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Hardwood Pulp Producers Face Higher Fiber Costs, Lower Pulp Prices

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The global demand for market pulp has been weakening for the past four months, particularly for bleached hardwood kraft pulp (BHKP). The market report Pulpwatch, Seattle, Wash., USA, reports that global shipments of BHKP pulp fell from 1.76 million tons in June to 1.41 million tons during July. Although shipments picked up to 1.57 million tons in August, the outlook for the next six months is for lower demand and reduced pulp production compared with the first half of 2011.

Hardwood pulp prices (BHKP) have fallen steadily during the fall and were down by 26% from June to early November, according to FOEX. At the same time that pulp prices have fallen, wood costs have increased, which has squeezed profit margins for many producers of hardwood pulp. Wood cost as a percentage of Eucalyptus pulp (EuBKP) price has gone up steadily for five consecutive quarters, from 23% in the second quarter to 32.2% in the third quarter, as reported by the Wood Resource Quarterly (WRQ), Seattle. The relative wood cost is currently substantially above the 20-yr average of 23%.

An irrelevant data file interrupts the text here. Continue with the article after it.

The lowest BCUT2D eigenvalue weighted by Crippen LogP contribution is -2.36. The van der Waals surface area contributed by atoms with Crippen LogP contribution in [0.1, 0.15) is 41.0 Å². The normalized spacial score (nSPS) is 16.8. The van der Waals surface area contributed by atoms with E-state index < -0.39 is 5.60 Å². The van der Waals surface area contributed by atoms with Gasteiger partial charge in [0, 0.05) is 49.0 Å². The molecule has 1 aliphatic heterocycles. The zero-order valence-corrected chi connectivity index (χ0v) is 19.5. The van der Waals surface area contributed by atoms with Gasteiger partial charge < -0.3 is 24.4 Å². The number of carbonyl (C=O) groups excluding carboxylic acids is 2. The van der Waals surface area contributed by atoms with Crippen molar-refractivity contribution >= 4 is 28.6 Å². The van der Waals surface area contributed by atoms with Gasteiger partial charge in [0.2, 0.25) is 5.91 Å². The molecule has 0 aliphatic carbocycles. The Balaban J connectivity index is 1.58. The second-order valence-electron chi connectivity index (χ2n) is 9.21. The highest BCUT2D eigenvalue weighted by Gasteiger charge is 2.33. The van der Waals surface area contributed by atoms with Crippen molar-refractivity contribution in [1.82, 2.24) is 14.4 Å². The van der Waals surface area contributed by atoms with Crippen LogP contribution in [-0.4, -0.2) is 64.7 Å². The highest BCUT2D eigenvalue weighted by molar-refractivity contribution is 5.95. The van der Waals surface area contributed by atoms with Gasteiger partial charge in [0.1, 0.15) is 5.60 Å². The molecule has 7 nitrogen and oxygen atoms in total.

Pulp mills in Brazil, Indonesia, Japan, China, and Chile saw the biggest increases in hardwood fiber prices the past year, while the rise in wood costs in North America and Europe have been more modest. The Hardwood Wood Fiber Price Index (HFPI) rose for the fifth quarter in a row, reaching $117.91/ovendry metric ton (odmt), an increase of 14% since last summer and an all-time high, according to the WRQ.

Conversely, the Softwood Wood Fiber Price Index (SFPI) fell by less than 1% to $108.90/odmt, which was the first decline since the second quarter of 2010. In addition to the exchange rate adjustments, wood prices also fell in the local currencies in Russia, France, and Spain. The SFPI has been higher than the HFPI for 21 of the past 24 years. Only during the past three years has HFPI been sold at a premium, and the third quarter premium of $9.01/odmt is the greatest to date. This is of note because during the past few years, some softwood pulp producers had switched to hardwood or invested in hardwood pulp capacity to take advantage of historically lower hardwood fiber costs and higher profit margins.

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